Super World Sports Takasaki-Shi Central Gymnasium 08/05/91
Sendai, Miyagi Prefecture
Aired on WOWOW Cable TV
Meltzer delivered his awards and SWS walked away with MOST UNDERRATED WRESTLER (Naoki Sano), ROOKIE OF THE YEAR (Ishinriki) and BEST WRESTLING MANEUVER (Orihara Moonsault) which is a nice positive for a promotion so criticized. Meltzer hopes Orihara survives doing the move on a regular basis to see 1992, which is kind of back-handed after you’ve rewarded the crazyness.
Oh also Tenryu picked up the Observer award of Newest President of SWS.
This show is a set-up for SWS’s big show at the Yokohama Arena in four days time (going head-to-head with New Japan’s first Sumo Hall show) which will feature the second annual SWS tag team tournament. SWS wasn’t crazy enough to run a 17,000 seater without something special so today’s show features the return of his old tag partner Ashura Hara.
For a full breakdown of Hara’s return I recommend you read KinchStalker’s type-up of this whole comeback. Here’s a summary if you’re like Shunji Takano and can’t be arsed to better yourself: Hara was Tenryu’s tag partner from 1981-1988 before not just exiting AJPW but leaving wrestling altogether and going off the grid to quietly pay off his still-lingering debts (allegedly because of gambling). Tenryu had approached him earlier to join SWS but his request was declined by the then-President Tanaka. Well now Tenryu’s the President I guess he got permission from himself and thus the former PWF and World Tag Team champions can ride together once more, with tonight giving Hara a chance to shake off any ring rust before Yokohama.
Oh and in a side-note that will become important as the end draws near: apparently Hara’s return was met with great reluctance by other wrestlers but Tenryu ignored them and did it anyway. Hmmm.
Apollo Sugawara (SWS) vs. Akira Katayama (Palaestra)
We’re JIP to Apollo getting stuck in the ropes like Andre The Giant. Well they were both at the same level athletically in 1991. Apollo is helped out by the ref before landing his one nice move, the spinning Samoan Drop, before some more basic moves connect. Crowd get more into it the more Akira kicks out with finally a lariat and a backdrop ending it to polite applause. Well look at that, I insult the guy and he produces a credible performance. About time.
Don Arakawa (Palaestra) vs. Tetsuya Yamanaka (SWS)
Don’s a master of his craft, but his craft is “being so dominant and good at comedy that the guy might as well be invisible.” Don could probably wrestle no-one and make it work. He’s even stronger than usual here, barely doing any comedy before smashing his opponent daft and ending with a Cross Armbar. Eh. Donwards we go.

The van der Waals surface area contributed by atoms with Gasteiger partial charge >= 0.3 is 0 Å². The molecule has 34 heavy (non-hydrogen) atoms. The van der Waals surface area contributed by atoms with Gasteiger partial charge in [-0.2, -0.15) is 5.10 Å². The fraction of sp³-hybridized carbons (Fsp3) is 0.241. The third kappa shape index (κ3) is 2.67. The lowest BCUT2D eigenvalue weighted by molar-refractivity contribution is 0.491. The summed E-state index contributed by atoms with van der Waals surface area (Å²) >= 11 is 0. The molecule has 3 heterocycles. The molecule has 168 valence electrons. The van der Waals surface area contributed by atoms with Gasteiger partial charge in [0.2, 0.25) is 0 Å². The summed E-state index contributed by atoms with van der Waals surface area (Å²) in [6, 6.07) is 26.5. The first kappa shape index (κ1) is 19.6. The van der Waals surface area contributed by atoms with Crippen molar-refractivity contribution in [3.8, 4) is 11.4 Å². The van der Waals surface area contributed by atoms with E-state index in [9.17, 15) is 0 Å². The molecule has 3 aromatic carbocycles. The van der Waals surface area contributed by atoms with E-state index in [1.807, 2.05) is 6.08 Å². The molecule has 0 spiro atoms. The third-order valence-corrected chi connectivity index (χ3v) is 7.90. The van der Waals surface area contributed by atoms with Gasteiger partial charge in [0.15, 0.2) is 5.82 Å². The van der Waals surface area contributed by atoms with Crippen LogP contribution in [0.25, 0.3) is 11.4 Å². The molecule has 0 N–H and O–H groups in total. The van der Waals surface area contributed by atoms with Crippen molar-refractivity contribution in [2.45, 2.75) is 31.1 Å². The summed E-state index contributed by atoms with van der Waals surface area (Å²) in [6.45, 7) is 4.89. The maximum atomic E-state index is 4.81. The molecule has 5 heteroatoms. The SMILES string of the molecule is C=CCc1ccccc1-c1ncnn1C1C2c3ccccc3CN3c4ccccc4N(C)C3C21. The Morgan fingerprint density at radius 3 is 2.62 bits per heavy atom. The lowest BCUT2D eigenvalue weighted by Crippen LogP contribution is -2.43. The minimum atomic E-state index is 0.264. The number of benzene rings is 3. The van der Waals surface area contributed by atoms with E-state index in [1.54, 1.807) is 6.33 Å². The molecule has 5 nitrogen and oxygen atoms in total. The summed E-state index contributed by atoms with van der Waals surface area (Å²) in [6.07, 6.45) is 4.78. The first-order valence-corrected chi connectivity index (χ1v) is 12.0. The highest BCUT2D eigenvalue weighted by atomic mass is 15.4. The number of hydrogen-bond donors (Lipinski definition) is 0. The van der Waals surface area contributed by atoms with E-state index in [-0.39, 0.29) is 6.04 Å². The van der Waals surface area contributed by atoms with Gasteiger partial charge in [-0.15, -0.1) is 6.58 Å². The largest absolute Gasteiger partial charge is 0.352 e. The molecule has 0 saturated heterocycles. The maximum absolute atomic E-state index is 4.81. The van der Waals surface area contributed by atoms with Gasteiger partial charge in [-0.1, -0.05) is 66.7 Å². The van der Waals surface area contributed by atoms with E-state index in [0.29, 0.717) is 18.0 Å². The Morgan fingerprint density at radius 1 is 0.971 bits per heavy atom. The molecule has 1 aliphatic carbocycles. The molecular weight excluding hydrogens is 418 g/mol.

Masao Orihara (Revolution) & The Great Kabuki (Revolution) vs. Hiroshi Hatanaka (Dojo Geki) & Kenichi Oya (Palaestra)
We’re JIP to Orihara sailing outside with THE ORIHARA CROSSBODY. He gets inside and that means even more unexciting Oya mat hold exchanges, because we hadn’t seen enough of that this year. Thankfully Hatanaka is more interesting, getting a Giant Swing into an impressive Boston Crab. Kabuki tags in and sadly this means more AJPW mat-stuff for the sake of padding a match out. I go and check to see if the postman’s been and when I come back. Kabuki is still in a crap leglock. Orihara simply kicks Oya in the face so he retaliates by punching him in the dick. Fair’s fair. Orihara busts out the headscissors before more padding ensues. Hatanaka misses a flying spin-kick as it all breaks down but everyone’s wrestling like they’re conserving their energy. Which means it’s a job for the WON award winner:
Kabuki comes in for several minutes of nothing before finally Orihara lands THE ORIHARA GERMAN SUPLEX for two before landing THE ORIHARA GERMAN SUPLEX again to end it. It’s a bit harsh to say these guys were phoning it in when one of them was hitting moonsaults to the floor but here we are.
Fumihiro Niikura (SWS) & Rochester Roadblock (WCW/nWo World Tour) vs. Goro Tsurumi (Dojo Geki) & Kendo Nagasaki (Dojo Geki)
Goro and Roadblock start off, the bland leading the bland. Roadie continues to wrestle like someone who is copying what he’s seen others do rather than actually know what he’s doing. Goro and Kendo batter Niikura in the dullest way possible. Roadblock isn’t good but is trying, Kendo is good but isn’t trying, Goro stinks. Roadblock tries to makes it interesting with a clumsy crossbody off the top before Goro gets a small package for the win. The bits I didn’t type out weren’t worth wasting your bandwidth over.
Naoki Sano (PWFG) & Samson Fuyuki (Revolution) vs. Tatsumi Kitahara (Revolution) & Tito Santana (WWF)
PWFG ran their latest show on 07/26 from the NK Hall and casually drew 6,000 fans as shoot-style continues to pick up momentum. The show is notable for featuring the first proper unquestionable shoot match in the company’s history between Yusuke Fuke and Thai Boxer Lawi Napataya. Quebrada goes into full detail about the whole thing and it’s grease-filled controversy. Oh also Naoki Sano went to a thirty minute draw with some guy called Minoru Suzuki.